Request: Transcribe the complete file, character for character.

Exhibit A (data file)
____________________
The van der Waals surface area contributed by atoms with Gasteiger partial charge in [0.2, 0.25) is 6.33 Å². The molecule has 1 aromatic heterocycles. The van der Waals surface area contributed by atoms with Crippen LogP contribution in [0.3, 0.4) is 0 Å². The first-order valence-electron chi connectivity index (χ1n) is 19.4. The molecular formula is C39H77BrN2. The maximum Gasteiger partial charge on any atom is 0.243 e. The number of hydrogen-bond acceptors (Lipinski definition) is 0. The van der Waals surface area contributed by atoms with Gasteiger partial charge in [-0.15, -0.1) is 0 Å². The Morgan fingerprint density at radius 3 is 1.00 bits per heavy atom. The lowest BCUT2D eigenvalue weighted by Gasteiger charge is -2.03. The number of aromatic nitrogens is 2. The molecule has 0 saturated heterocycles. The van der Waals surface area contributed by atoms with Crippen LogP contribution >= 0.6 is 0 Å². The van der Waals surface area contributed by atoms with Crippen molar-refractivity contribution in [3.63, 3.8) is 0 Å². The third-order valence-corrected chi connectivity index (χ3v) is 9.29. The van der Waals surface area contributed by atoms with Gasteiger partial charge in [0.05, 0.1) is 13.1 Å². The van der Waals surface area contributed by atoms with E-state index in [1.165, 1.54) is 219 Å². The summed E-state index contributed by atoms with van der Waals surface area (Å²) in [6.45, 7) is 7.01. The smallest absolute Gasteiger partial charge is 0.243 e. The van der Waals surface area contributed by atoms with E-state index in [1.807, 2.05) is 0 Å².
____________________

The van der Waals surface area contributed by atoms with Gasteiger partial charge in [0.2, 0.25) is 6.33 Å². The molecule has 1 aromatic heterocycles. The van der Waals surface area contributed by atoms with Crippen LogP contribution in [0.3, 0.4) is 0 Å². The first-order valence-electron chi connectivity index (χ1n) is 19.4. The molecular formula is C39H77BrN2. The maximum Gasteiger partial charge on any atom is 0.243 e. The number of hydrogen-bond acceptors (Lipinski definition) is 0. The van der Waals surface area contributed by atoms with Gasteiger partial charge in [-0.15, -0.1) is 0 Å². The Morgan fingerprint density at radius 3 is 1.00 bits per heavy atom. The lowest BCUT2D eigenvalue weighted by Gasteiger charge is -2.03. The number of aromatic nitrogens is 2. The molecule has 0 saturated heterocycles. The van der Waals surface area contributed by atoms with Crippen LogP contribution >= 0.6 is 0 Å². The van der Waals surface area contributed by atoms with Crippen molar-refractivity contribution in [3.63, 3.8) is 0 Å². The third-order valence-corrected chi connectivity index (χ3v) is 9.29. The van der Waals surface area contributed by atoms with Gasteiger partial charge in [0.05, 0.1) is 13.1 Å². The van der Waals surface area contributed by atoms with E-state index in [1.165, 1.54) is 219 Å². The summed E-state index contributed by atoms with van der Waals surface area (Å²) in [6.45, 7) is 7.01. The smallest absolute Gasteiger partial charge is 0.243 e. The van der Waals surface area contributed by atoms with E-state index in [1.807, 2.05) is 0 Å².